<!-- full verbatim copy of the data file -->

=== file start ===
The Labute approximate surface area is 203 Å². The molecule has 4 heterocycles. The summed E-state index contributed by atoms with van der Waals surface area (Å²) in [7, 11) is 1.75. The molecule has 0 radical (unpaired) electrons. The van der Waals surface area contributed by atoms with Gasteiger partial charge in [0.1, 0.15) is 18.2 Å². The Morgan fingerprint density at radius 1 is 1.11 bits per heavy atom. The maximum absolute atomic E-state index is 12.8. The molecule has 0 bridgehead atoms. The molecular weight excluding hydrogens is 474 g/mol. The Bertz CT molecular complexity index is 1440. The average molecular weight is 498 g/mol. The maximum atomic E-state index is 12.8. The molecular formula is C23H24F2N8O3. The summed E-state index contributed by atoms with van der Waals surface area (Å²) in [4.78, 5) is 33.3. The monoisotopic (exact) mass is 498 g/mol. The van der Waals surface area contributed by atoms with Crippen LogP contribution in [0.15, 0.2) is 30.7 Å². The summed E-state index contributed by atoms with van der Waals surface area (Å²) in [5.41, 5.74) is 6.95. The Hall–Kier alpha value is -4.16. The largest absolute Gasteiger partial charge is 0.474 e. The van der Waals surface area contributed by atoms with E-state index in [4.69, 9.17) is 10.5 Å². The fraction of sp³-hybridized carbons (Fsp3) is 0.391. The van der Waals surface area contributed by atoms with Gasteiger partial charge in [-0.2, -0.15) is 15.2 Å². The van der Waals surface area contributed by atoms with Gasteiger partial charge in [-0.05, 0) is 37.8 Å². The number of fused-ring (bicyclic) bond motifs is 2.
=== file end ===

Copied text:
The Labute approximate surface area is 203 Å². The molecule has 4 heterocycles. The summed E-state index contributed by atoms with van der Waals surface area (Å²) in [7, 11) is 1.75. The molecule has 0 radical (unpaired) electrons. The van der Waals surface area contributed by atoms with Gasteiger partial charge in [0.1, 0.15) is 18.2 Å². The Morgan fingerprint density at radius 1 is 1.11 bits per heavy atom. The maximum absolute atomic E-state index is 12.8. The molecule has 0 bridgehead atoms. The molecular weight excluding hydrogens is 474 g/mol. The Bertz CT molecular complexity index is 1440. The average molecular weight is 498 g/mol. The maximum atomic E-state index is 12.8. The molecular formula is C23H24F2N8O3. The summed E-state index contributed by atoms with van der Waals surface area (Å²) in [4.78, 5) is 33.3. The monoisotopic (exact) mass is 498 g/mol. The van der Waals surface area contributed by atoms with Crippen LogP contribution in [0.15, 0.2) is 30.7 Å². The summed E-state index contributed by atoms with van der Waals surface area (Å²) in [5.41, 5.74) is 6.95. The Hall–Kier alpha value is -4.16. The largest absolute Gasteiger partial charge is 0.474 e. The van der Waals surface area contributed by atoms with E-state index in [4.69, 9.17) is 10.5 Å². The fraction of sp³-hybridized carbons (Fsp3) is 0.391. The van der Waals surface area contributed by atoms with Gasteiger partial charge in [-0.2, -0.15) is 15.2 Å². The van der Waals surface area contributed by atoms with Gasteiger partial charge in [-0.05, 0) is 37.8 Å². The number of fused-ring (bicyclic) bond motifs is 2.